Nightbeast is proof that Dohler and Abrams should have done more together. Serving as a sequel and remake to Dohler’s The Alien Factor, it’s a second stab at a movie you’ll never see. So, it’s going to be new to you! But, this is a film that has developed a cult following based on nothing. Everyone from Red Letter Media to Aint it Cool and the film Mandy has shown attention towards the film. But, was it worth it?
Local horror is a mixed bag ranging from regional legendary fare to all of the other crust covered droppings. While we see outlets like Arrow Video getting into this kind of fare, there’s a crazy reason to be interested in this stuff. Nightbeast and other horror films like it are a primal look at where a little money and will can get you. Sure, the Nightbeast creature design looks goofy now. But, it’s memorable.
1982 cinema doesn’t inspire modern audiences like it should, but I feel the Troma label isn’t trying to make this movie seem goofy. Whether it’s Cannibal or Toxic Avenger, Troma loves highlighting the down and gritty indie films. So much happens throughout this Maryland production and nothing really stands out as laughable. It’s just awkward looking. But, what did you expect from Nightbeast?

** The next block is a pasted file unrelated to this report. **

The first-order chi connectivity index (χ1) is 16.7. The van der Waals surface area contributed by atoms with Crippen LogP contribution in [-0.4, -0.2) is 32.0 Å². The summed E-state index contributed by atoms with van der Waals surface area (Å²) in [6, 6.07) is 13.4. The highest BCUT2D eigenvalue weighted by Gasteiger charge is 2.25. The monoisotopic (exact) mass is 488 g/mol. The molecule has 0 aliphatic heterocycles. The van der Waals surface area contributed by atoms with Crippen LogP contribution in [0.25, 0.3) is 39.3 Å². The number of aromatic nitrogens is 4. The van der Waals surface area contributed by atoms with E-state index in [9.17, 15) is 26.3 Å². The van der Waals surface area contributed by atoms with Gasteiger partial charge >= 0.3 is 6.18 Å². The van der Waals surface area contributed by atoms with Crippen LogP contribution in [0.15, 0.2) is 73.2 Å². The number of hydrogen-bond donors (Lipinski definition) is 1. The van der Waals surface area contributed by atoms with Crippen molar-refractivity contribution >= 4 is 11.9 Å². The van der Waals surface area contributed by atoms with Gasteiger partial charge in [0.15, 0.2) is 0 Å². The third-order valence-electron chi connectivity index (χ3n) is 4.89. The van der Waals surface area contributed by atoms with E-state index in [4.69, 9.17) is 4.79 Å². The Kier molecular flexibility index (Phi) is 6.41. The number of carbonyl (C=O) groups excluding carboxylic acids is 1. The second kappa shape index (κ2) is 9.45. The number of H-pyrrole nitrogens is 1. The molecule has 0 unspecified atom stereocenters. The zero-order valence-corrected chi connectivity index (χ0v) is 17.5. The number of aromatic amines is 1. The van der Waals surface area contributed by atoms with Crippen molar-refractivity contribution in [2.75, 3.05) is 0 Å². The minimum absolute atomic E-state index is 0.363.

What’s funny about the film’s legacy is that it even has one. I can remember a time when movies like this died on the vine. But, modern audiences want to remember every single movie they saw once as a 9 year old watching the Superstation. They also want to be the first to laugh at a movie like Nightbeast. Why? Because it’s easier than actually discovering something they find enjoyable.
Troma brings Nightbeast to Blu-ray with a lot of similar special features to the Vinegar Syndrome disc. However, I feel the Vin Syn disc looked a lot cleaner than the transfer here. Now, the Troma transfer is quite clear, but feels like it’s coming from a different source. The audio is clean enough, but the real winner is getting the Lloyd Kaufman materials. I’d recommend a purchase to fans.